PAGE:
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pĕdes , itis, m. pes, that is or goes on foot.
II. In partic.
A. A foot-soldier: “postulavit ne quem peditem ad colloquium Caesar adduceret,Caes. B. G. 1, 42: equitum et peditum copiae, foot-soldiers, foot, Pomp. ap. Cic. Att. 8, 12, C, 1: “tria milia et septingenti pedites ierunt,Liv. 35, 40, 5.—
2. Collect., in sing., foot-soldiers, infantry. cum pedes concurrit, Liv. 30, 34: “in pedite robur,Tac. Agr. 12: “simul pedes, eques, classis apud praedictum amnem convenere,Tac. A. 1, 60; id. H. 4, 70.—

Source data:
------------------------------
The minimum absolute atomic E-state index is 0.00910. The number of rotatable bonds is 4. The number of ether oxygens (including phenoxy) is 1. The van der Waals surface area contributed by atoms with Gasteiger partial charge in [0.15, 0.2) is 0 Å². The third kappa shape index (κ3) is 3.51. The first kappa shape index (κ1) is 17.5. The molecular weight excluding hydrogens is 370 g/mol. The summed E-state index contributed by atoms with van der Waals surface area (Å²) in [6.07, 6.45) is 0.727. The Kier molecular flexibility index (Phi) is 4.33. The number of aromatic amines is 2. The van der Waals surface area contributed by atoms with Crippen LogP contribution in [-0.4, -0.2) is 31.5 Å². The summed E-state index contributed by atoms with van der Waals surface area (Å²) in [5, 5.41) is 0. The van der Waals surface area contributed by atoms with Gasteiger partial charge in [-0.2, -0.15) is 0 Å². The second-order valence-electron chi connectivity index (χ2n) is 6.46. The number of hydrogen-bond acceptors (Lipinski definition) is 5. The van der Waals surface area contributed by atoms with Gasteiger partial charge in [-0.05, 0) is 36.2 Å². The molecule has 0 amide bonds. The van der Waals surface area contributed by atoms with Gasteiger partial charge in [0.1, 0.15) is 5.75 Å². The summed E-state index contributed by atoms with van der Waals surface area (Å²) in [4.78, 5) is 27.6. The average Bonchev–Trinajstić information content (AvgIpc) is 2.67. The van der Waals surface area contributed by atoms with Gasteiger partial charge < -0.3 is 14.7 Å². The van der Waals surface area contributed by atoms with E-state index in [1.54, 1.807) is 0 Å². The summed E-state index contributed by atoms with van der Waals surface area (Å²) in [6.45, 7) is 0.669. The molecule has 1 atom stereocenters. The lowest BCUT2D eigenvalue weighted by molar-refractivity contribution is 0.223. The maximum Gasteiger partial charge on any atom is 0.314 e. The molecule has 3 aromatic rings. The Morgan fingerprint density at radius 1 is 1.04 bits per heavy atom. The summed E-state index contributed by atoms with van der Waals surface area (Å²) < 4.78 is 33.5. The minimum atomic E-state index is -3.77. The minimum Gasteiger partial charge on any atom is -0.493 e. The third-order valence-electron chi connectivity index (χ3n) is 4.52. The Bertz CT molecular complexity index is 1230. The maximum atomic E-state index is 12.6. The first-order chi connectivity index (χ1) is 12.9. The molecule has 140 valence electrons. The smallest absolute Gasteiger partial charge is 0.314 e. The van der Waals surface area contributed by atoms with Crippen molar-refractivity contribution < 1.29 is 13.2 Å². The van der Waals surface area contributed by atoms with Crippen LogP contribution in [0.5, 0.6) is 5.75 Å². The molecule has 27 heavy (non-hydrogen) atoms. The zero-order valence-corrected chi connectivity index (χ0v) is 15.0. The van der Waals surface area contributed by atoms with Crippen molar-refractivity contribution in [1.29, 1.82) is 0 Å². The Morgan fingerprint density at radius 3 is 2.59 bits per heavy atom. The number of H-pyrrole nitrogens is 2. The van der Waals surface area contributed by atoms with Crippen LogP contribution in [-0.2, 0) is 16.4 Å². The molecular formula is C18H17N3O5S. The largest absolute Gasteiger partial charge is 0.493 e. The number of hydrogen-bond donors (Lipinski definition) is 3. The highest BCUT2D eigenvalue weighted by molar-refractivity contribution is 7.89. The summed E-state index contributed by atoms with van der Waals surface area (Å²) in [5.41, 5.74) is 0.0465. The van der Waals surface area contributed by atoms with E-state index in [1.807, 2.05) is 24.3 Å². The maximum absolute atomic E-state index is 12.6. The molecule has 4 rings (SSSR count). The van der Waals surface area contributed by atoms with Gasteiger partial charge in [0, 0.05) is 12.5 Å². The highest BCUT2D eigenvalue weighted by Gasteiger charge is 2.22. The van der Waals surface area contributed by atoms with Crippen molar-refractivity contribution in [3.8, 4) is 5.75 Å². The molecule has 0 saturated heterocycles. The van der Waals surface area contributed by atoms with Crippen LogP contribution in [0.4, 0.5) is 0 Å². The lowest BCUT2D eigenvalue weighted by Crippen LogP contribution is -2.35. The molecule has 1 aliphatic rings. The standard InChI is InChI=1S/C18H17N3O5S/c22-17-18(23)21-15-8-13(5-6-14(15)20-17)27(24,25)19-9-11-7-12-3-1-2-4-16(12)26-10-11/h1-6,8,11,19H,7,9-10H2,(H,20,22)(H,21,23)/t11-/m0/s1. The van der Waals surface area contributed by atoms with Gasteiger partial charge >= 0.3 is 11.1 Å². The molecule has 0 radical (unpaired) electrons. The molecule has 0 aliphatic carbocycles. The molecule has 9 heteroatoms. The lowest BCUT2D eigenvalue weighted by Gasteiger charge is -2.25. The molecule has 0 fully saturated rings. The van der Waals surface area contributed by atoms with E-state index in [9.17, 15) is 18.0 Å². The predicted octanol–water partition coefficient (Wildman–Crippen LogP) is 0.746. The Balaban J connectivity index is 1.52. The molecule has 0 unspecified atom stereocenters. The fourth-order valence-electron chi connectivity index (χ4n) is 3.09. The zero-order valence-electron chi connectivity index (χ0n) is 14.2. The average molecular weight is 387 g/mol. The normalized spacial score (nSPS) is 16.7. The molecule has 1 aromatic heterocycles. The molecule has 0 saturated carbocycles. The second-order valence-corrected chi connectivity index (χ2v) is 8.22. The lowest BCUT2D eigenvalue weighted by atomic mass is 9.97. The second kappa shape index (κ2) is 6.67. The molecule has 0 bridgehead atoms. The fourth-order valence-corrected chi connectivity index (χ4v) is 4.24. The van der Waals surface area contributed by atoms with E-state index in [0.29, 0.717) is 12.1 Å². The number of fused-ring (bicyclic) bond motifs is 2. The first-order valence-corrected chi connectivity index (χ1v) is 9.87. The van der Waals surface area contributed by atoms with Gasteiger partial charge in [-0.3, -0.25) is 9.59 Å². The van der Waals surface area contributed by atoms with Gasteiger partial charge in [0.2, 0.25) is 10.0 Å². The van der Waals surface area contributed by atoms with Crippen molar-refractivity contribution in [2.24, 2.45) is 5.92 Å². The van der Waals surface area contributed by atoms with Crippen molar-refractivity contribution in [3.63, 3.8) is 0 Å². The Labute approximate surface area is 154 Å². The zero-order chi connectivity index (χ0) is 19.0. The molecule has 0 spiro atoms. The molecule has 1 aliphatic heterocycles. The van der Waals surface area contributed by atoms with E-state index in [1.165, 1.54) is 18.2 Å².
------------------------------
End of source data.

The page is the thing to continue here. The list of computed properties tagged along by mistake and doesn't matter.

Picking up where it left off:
3. Transf.: equites pedites, as a general designation for the entire people; cf. colloq. Engl. horse, foot, and dragoons: “equitum peditumque prolem describunto,Cic. Leg. 3, 3, 7: “omnes cives Romani equites peditesque,Liv. 1, 44: “Romani tollent equites peditesque cachinnum,Hor. A. P. 113.— In sing.: “quodvis genus hominum ibi videas, equitem, peditem,Plaut. Poen. 4, 2, 10.—
B. A land-soldier (opp. to a marine, classicus): “classicae peditumque expeditiones,Vell. 2, 121, 1.
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